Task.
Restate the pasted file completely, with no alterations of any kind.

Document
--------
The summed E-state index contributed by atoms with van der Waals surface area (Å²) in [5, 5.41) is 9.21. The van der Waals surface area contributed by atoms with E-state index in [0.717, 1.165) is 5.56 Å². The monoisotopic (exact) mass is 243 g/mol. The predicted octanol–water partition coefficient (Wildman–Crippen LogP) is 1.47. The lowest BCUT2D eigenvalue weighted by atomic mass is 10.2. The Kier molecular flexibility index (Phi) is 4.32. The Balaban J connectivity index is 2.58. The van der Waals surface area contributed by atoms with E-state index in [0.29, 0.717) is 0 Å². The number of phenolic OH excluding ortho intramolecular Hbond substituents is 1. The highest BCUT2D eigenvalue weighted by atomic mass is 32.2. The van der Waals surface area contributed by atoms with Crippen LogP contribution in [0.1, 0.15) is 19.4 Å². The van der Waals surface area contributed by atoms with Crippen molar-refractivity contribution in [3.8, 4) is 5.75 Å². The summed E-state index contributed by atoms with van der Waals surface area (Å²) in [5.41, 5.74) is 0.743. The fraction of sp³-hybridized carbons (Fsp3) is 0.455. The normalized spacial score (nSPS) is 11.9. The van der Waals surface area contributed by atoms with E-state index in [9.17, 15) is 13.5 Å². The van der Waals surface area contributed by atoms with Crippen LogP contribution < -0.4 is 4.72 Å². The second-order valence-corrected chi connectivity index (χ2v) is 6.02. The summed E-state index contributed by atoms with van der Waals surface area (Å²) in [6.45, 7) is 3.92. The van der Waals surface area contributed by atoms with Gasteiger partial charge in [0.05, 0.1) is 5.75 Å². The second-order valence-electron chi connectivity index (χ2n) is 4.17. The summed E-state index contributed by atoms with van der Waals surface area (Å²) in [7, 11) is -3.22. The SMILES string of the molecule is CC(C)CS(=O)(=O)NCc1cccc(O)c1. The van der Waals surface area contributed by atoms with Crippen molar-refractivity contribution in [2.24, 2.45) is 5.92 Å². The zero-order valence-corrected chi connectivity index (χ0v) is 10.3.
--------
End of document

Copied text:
The summed E-state index contributed by atoms with van der Waals surface area (Å²) in [5, 5.41) is 9.21. The van der Waals surface area contributed by atoms with E-state index in [0.717, 1.165) is 5.56 Å². The monoisotopic (exact) mass is 243 g/mol. The predicted octanol–water partition coefficient (Wildman–Crippen LogP) is 1.47. The lowest BCUT2D eigenvalue weighted by atomic mass is 10.2. The Kier molecular flexibility index (Phi) is 4.32. The Balaban J connectivity index is 2.58. The van der Waals surface area contributed by atoms with E-state index in [0.29, 0.717) is 0 Å². The number of phenolic OH excluding ortho intramolecular Hbond substituents is 1. The highest BCUT2D eigenvalue weighted by atomic mass is 32.2. The van der Waals surface area contributed by atoms with Crippen LogP contribution in [0.1, 0.15) is 19.4 Å². The van der Waals surface area contributed by atoms with Crippen molar-refractivity contribution in [3.8, 4) is 5.75 Å². The summed E-state index contributed by atoms with van der Waals surface area (Å²) in [5.41, 5.74) is 0.743. The fraction of sp³-hybridized carbons (Fsp3) is 0.455. The normalized spacial score (nSPS) is 11.9. The van der Waals surface area contributed by atoms with E-state index in [9.17, 15) is 13.5 Å². The van der Waals surface area contributed by atoms with Crippen LogP contribution < -0.4 is 4.72 Å². The second-order valence-corrected chi connectivity index (χ2v) is 6.02. The summed E-state index contributed by atoms with van der Waals surface area (Å²) in [6.45, 7) is 3.92. The van der Waals surface area contributed by atoms with Gasteiger partial charge in [0.05, 0.1) is 5.75 Å². The second-order valence-electron chi connectivity index (χ2n) is 4.17. The summed E-state index contributed by atoms with van der Waals surface area (Å²) in [7, 11) is -3.22. The SMILES string of the molecule is CC(C)CS(=O)(=O)NCc1cccc(O)c1. The van der Waals surface area contributed by atoms with Crippen molar-refractivity contribution in [2.24, 2.45) is 5.92 Å². The zero-order valence-corrected chi connectivity index (χ0v) is 10.3.